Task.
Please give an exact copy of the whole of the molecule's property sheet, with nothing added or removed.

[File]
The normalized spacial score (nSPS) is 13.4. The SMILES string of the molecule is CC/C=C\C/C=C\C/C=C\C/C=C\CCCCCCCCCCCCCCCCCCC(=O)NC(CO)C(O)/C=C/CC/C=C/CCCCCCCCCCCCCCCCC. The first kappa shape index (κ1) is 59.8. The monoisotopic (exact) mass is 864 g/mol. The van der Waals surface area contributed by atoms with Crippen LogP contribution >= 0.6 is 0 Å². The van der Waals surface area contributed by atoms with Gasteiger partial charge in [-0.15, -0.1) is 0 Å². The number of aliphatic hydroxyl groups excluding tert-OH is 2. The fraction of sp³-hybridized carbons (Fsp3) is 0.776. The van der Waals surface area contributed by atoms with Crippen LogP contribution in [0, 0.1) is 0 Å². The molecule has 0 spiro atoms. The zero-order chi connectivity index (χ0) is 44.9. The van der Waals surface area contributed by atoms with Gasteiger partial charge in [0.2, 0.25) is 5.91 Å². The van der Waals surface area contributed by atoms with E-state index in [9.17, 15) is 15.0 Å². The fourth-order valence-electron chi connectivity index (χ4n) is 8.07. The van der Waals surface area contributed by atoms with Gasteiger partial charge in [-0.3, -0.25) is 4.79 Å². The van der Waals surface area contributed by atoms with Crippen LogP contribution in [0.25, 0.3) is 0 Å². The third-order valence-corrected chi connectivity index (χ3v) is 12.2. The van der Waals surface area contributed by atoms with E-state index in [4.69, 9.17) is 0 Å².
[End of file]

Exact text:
The normalized spacial score (nSPS) is 13.4. The SMILES string of the molecule is CC/C=C\C/C=C\C/C=C\C/C=C\CCCCCCCCCCCCCCCCCCC(=O)NC(CO)C(O)/C=C/CC/C=C/CCCCCCCCCCCCCCCCC. The first kappa shape index (κ1) is 59.8. The monoisotopic (exact) mass is 864 g/mol. The van der Waals surface area contributed by atoms with Crippen LogP contribution >= 0.6 is 0 Å². The van der Waals surface area contributed by atoms with Gasteiger partial charge in [-0.15, -0.1) is 0 Å². The number of aliphatic hydroxyl groups excluding tert-OH is 2. The fraction of sp³-hybridized carbons (Fsp3) is 0.776. The van der Waals surface area contributed by atoms with Crippen LogP contribution in [0, 0.1) is 0 Å². The molecule has 0 spiro atoms. The zero-order chi connectivity index (χ0) is 44.9. The van der Waals surface area contributed by atoms with Gasteiger partial charge in [0.2, 0.25) is 5.91 Å². The van der Waals surface area contributed by atoms with E-state index in [9.17, 15) is 15.0 Å². The fourth-order valence-electron chi connectivity index (χ4n) is 8.07. The van der Waals surface area contributed by atoms with Gasteiger partial charge in [-0.3, -0.25) is 4.79 Å². The van der Waals surface area contributed by atoms with Crippen LogP contribution in [0.25, 0.3) is 0 Å². The third-order valence-corrected chi connectivity index (χ3v) is 12.2. The van der Waals surface area contributed by atoms with E-state index in [4.69, 9.17) is 0 Å².